Skin and Feather Mites

Skin and feather mites are less common in aviary birds than other species, particularly commercial-raised chickens where they are called red mites, due to their colour.

However, if your Budgie, Canary or Finch does get them, they can cause real problems.

During a heavy infestation, these mites can suck enough blood to actually make a bird anaemic – a condition they would struggle to recover from.

Also, skin and feather mites don’t spend all of their time on the host bird and in the daylight hours actually retreat to the dark corners of the enclosure or aviary, and then return to the host at night.

This means that as well as treating the bird, cages, enclosures and aviaries all have to be treated too, to ensure the infestation doesn’t return.

Symptoms include lethargy during the day and constant itching at night when the mites return to the host bird.

A particularly heavy infection can be fatal as the mites suck more blood than the birds can stand to lose.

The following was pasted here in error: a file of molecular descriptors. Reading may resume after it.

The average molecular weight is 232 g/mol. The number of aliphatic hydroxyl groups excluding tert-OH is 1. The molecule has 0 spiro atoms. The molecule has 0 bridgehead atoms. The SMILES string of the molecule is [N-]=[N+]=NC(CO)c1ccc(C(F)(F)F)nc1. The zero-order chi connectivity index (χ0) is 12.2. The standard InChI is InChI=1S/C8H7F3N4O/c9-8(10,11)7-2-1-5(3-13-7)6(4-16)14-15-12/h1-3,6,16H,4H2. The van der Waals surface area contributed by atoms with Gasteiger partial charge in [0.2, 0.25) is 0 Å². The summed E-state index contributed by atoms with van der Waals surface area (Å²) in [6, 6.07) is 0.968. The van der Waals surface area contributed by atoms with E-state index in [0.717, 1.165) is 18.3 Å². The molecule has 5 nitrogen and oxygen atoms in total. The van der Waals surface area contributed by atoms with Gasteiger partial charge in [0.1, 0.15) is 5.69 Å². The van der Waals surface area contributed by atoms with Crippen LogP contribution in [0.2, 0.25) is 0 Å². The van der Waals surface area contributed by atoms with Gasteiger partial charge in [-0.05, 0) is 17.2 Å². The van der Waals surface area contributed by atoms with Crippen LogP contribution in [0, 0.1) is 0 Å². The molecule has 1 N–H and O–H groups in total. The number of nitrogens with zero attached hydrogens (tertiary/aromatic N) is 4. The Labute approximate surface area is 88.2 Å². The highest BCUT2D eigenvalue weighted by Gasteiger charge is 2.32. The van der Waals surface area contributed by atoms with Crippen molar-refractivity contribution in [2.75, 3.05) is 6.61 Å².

Air Sac Mites

Air sac mites are most prevalent among small passerine birds, so owners of Canaries and Finches need to be particularly on guard against these irritating little parasites.

They live in the air sac or trachea of the host, as it is warm, moist and they are protected against predators.

Symptoms of infestation are more obvious than other types of mite. Because the mite affects the airways, the bird develops breathing difficulties and may start to wheeze, cough and sneeze. A nasal discharge can also develop.

In severe cases, the infestation can get so bad it blocks the trachea and suffocates the bird, or else the bird becomes so ill it refuses to eat and rapidly loses condition.

As with other types of mite, infestations tend to be passed on by contact with an infected bird.